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Two Cheers for DreamWorks and a Resurgent L.A.

December 17, 1995|JAMES FLANIGAN

In touting the extravagant blueprint for the $200-million DreamWorks Studios development at Playa Vista, Los Angeles Mayor Richard Riordan gushed at one point last week that the prospect of snagging this project "is more important than bringing an NFL team to L.A."

He was being serious. For the mayor and others the plans to launch the DreamWorks Studio amount to a major vote of confidence for the region's economy and the will of its elected officials to make Los Angeles a more attractive place to do business.

And to be sure the project is impressive. DreamWorks SKG, the company founded 14 months ago by Steven Spielberg, Jeffrey Katzenberg and David Geffen, is going to build a studio complex with 15 sound stages for motion picture, television, CD-ROM and music video production at the Playa Vista commercial and residential development.

But behind all the gushing by politicians and Hollywood moguls are serious questions with ramifications for the future of the entertainment industry and the Southern California economy.

Is the DreamWorks proposal an epochal economic event that will help lift Los Angeles' stumbling economy, spearheading a new era of business moving to the area?

Or is it an example of questionable policy, with city officials doing favors for high-profile Hollywood deal-makers while neglecting needier, less glamorous areas?

Based on interviews with scores of entertainment industry executives, public officials, economists and investment and technology analysts, the proposal on balance is positive.

In the context of an entertainment industry that is growing in importance for California and Los Angeles, the DreamWorks studio is a significant event that will create jobs, add to city tax coffers and help dispel the perception that Los Angeles is not a business friendly place.

But there is less agreement--and some skepticism--about the venture's long-term impact on the industry and the economy.

The first studio built in more than 50 years in Los Angeles, it is to be equipped with the latest in technological capabilities--everything fiber optic telecommunications and computer graphics will allow.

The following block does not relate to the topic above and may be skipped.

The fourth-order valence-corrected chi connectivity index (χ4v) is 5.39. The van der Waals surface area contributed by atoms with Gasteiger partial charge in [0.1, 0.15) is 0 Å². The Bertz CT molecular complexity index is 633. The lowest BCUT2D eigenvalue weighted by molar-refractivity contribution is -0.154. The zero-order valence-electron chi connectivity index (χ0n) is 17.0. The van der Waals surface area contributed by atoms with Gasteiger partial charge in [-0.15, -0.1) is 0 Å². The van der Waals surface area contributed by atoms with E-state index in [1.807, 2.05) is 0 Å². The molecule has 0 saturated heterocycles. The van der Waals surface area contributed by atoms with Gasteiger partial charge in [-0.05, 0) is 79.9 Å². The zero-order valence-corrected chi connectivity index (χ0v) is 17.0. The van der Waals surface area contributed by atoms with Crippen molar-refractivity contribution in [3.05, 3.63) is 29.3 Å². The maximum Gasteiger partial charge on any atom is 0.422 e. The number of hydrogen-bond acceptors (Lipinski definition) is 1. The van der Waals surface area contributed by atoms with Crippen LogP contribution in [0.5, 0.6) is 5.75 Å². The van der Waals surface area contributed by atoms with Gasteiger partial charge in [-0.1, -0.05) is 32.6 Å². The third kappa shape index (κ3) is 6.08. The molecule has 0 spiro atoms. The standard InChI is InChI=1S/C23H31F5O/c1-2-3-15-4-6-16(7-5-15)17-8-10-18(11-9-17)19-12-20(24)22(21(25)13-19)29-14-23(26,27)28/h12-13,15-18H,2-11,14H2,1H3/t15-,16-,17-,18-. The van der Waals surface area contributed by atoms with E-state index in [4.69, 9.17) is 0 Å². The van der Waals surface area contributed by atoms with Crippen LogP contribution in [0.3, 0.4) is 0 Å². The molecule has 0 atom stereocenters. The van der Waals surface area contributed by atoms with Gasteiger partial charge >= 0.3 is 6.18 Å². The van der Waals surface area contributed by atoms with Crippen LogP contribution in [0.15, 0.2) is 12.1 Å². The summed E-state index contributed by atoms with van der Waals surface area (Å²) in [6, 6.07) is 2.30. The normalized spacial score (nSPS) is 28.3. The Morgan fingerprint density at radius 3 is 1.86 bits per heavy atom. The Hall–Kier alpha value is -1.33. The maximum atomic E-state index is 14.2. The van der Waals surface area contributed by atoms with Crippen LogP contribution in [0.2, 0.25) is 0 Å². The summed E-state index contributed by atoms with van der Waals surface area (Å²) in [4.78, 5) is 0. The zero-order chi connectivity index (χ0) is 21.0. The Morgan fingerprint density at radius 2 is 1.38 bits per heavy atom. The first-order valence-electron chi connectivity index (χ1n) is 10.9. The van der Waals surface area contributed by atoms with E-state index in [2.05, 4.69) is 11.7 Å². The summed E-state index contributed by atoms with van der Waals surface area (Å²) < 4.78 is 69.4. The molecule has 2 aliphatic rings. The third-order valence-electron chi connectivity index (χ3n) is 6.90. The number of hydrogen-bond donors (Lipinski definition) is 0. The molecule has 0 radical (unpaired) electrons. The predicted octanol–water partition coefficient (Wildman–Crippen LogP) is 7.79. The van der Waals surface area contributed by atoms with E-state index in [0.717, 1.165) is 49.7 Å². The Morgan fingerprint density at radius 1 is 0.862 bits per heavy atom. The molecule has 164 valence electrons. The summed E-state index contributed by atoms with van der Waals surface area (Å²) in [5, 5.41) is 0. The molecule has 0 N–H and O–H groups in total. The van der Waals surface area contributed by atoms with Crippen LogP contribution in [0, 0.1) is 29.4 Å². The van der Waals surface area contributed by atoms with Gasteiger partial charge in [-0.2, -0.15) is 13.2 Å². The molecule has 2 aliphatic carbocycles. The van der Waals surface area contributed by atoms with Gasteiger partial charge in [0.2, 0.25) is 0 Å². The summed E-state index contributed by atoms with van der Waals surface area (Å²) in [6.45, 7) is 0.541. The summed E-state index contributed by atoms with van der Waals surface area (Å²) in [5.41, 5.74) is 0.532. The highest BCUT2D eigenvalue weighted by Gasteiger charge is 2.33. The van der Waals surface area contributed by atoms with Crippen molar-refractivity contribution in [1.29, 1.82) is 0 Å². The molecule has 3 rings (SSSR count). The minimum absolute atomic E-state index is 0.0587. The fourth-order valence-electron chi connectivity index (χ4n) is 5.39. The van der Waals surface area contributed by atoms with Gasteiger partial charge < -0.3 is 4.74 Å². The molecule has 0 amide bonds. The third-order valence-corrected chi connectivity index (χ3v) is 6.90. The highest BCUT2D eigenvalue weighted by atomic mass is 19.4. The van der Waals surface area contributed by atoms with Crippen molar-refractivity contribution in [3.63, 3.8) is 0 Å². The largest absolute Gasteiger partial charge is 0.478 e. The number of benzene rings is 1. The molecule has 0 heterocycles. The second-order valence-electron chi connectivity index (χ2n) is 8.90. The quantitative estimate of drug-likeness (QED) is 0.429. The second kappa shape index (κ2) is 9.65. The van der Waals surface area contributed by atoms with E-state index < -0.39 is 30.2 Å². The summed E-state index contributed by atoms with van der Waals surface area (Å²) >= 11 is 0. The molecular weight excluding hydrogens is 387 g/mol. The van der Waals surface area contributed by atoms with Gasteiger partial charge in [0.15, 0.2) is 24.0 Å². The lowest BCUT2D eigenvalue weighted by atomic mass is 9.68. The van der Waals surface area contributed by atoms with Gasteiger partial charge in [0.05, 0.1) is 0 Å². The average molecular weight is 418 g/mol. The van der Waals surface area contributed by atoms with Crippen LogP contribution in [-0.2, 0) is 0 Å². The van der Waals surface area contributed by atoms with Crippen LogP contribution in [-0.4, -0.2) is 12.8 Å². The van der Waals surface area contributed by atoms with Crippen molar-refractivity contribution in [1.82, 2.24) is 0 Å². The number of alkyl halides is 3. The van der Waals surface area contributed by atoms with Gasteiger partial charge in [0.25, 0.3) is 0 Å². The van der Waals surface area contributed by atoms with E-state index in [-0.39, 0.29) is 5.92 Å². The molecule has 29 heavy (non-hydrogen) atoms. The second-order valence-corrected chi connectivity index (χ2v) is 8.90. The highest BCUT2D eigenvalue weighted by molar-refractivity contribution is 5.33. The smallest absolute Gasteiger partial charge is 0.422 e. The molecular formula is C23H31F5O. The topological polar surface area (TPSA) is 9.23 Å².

The venture, repeatedly called a studio for the 21st century, is envisioned as a magnet drawing multimedia and high-tech companies to set up operations at or near its 1,087-acre campus, a couple of miles north of Los Angeles Airport.

More to the point, the studio and adjoining office and residential development promise to generate lots of jobs--almost 9,000 in Los Angeles, 32,000 in the state of California, according to DreamWorks publicity.

That's why the city and the state are supporting the project with more than $70 million worth of tax incentives and help with infrastructure--not to mention loud public acclaim.

The new studio "affirms that California will lead the worldwide entertainment industry," Gov. Pete Wilson said. "It says loud and clear that L.A. is back," Riordan declared.

Political actions speak louder than economic ones, at least initially. "For the first time Los Angeles affirmed that the entertainment industry is important to the city," says George Vradenburg of Latham & Watkins, a longtime entertainment industry lawyer.

In doing so, the city recognized that the entertainment industry, with more than 200,000 jobs in the Los Angeles area, has replaced shrunken aerospace-defense as the region's top provider of employment and job growth.

Moreover, jobs in the motion picture industry are relatively high paying, $39,000 a year on average.

That's why tax credits for jobs are key to the incentive package for DreamWorks at Playa Vista. The city gives a credit of less than $2,000 against utility and business taxes to new companies that create jobs, Deputy Mayor Michael Keeley explains. But for jobs paying $25,000 a year or more, the credit goes up to $3,500.

Playa Vista promises 7,000 jobs that will qualify for the credit. "If they produce the jobs, we'll be happy to grant the credit as we would for any business," Keeley says.

DreamWorks, thus, could serve as a model for a city determined to attract new business.

But City Hall better spread the wealth around because many people are skeptical of the DreamWorks deal. "In terms of jobs, who's going to work there? I don't think the people from my community in South-Central are going to work there," says Marva Smith Battle-Bey, director of the Vermont Slauson Economic Development Corp.

Others say Los Angeles has no choice but to offer incentives. The DreamWorks deal "is definitely giving money to rich guys, but everyone else is offering tax incentives and it's important for Los Angeles to keep its hand in this emerging entertainment industry," says Manuel Pastor Jr., an economics professor at Occidental College.

It will be interesting, Pastor says, "to see what we expect from DreamWorks" in terms of training and apprenticeship programs that will lead to jobs for lower income residents.

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